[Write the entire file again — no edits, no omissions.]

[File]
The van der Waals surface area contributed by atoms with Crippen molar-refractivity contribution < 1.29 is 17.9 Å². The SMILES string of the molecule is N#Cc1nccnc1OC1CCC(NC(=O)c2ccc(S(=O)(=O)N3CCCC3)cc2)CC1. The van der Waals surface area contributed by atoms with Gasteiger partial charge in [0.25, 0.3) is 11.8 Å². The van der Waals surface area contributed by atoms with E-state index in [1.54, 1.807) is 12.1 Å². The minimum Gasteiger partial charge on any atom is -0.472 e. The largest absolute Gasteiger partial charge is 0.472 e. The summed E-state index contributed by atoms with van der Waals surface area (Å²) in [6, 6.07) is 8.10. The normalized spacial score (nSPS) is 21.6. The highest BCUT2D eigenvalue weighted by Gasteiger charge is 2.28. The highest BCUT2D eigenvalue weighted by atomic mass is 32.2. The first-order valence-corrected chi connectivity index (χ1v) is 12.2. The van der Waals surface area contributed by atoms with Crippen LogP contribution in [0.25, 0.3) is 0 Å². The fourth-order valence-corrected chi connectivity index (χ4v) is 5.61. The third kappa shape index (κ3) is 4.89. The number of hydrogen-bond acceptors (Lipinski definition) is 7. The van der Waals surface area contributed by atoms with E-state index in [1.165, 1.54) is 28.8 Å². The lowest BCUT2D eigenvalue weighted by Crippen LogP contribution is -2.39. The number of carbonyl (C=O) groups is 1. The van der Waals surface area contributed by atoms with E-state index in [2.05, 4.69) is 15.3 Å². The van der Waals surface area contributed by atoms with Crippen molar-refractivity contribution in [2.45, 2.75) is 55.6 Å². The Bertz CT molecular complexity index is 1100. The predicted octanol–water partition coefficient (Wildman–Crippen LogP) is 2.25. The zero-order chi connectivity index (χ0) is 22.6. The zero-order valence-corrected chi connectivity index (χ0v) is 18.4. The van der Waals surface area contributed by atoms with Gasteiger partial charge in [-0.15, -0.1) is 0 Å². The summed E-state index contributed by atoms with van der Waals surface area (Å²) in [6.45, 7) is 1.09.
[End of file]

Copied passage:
The van der Waals surface area contributed by atoms with Crippen molar-refractivity contribution < 1.29 is 17.9 Å². The SMILES string of the molecule is N#Cc1nccnc1OC1CCC(NC(=O)c2ccc(S(=O)(=O)N3CCCC3)cc2)CC1. The van der Waals surface area contributed by atoms with Gasteiger partial charge in [0.25, 0.3) is 11.8 Å². The van der Waals surface area contributed by atoms with E-state index in [1.54, 1.807) is 12.1 Å². The minimum Gasteiger partial charge on any atom is -0.472 e. The largest absolute Gasteiger partial charge is 0.472 e. The summed E-state index contributed by atoms with van der Waals surface area (Å²) in [6, 6.07) is 8.10. The normalized spacial score (nSPS) is 21.6. The highest BCUT2D eigenvalue weighted by Gasteiger charge is 2.28. The highest BCUT2D eigenvalue weighted by atomic mass is 32.2. The first-order valence-corrected chi connectivity index (χ1v) is 12.2. The van der Waals surface area contributed by atoms with Crippen LogP contribution in [0.25, 0.3) is 0 Å². The fourth-order valence-corrected chi connectivity index (χ4v) is 5.61. The third kappa shape index (κ3) is 4.89. The number of hydrogen-bond acceptors (Lipinski definition) is 7. The van der Waals surface area contributed by atoms with E-state index in [1.165, 1.54) is 28.8 Å². The lowest BCUT2D eigenvalue weighted by Crippen LogP contribution is -2.39. The number of carbonyl (C=O) groups is 1. The van der Waals surface area contributed by atoms with E-state index in [2.05, 4.69) is 15.3 Å². The van der Waals surface area contributed by atoms with Crippen molar-refractivity contribution in [2.45, 2.75) is 55.6 Å². The Bertz CT molecular complexity index is 1100. The predicted octanol–water partition coefficient (Wildman–Crippen LogP) is 2.25. The zero-order chi connectivity index (χ0) is 22.6. The zero-order valence-corrected chi connectivity index (χ0v) is 18.4. The van der Waals surface area contributed by atoms with Gasteiger partial charge in [-0.15, -0.1) is 0 Å². The summed E-state index contributed by atoms with van der Waals surface area (Å²) in [6.45, 7) is 1.09.